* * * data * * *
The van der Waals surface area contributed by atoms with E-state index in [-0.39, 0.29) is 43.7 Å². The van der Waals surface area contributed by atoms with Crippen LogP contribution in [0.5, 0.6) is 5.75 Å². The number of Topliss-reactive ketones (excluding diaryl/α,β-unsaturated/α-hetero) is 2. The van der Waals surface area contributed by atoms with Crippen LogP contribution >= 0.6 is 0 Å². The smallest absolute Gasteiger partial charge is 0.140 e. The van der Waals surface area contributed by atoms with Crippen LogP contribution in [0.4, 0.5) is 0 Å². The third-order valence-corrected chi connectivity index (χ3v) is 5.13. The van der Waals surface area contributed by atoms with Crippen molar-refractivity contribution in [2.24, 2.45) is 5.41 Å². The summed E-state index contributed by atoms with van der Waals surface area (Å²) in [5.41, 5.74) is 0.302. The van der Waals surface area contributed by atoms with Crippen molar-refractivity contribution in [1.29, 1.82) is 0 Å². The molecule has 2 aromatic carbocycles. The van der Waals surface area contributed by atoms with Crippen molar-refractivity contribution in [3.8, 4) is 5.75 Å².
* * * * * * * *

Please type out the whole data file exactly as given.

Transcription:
The van der Waals surface area contributed by atoms with E-state index in [-0.39, 0.29) is 43.7 Å². The van der Waals surface area contributed by atoms with Crippen LogP contribution in [0.5, 0.6) is 5.75 Å². The number of Topliss-reactive ketones (excluding diaryl/α,β-unsaturated/α-hetero) is 2. The van der Waals surface area contributed by atoms with Crippen LogP contribution >= 0.6 is 0 Å². The smallest absolute Gasteiger partial charge is 0.140 e. The van der Waals surface area contributed by atoms with Crippen LogP contribution in [0.4, 0.5) is 0 Å². The third-order valence-corrected chi connectivity index (χ3v) is 5.13. The van der Waals surface area contributed by atoms with Crippen molar-refractivity contribution in [2.24, 2.45) is 5.41 Å². The summed E-state index contributed by atoms with van der Waals surface area (Å²) in [5.41, 5.74) is 0.302. The van der Waals surface area contributed by atoms with Crippen molar-refractivity contribution in [1.29, 1.82) is 0 Å². The molecule has 2 aromatic carbocycles. The van der Waals surface area contributed by atoms with Crippen molar-refractivity contribution in [3.8, 4) is 5.75 Å².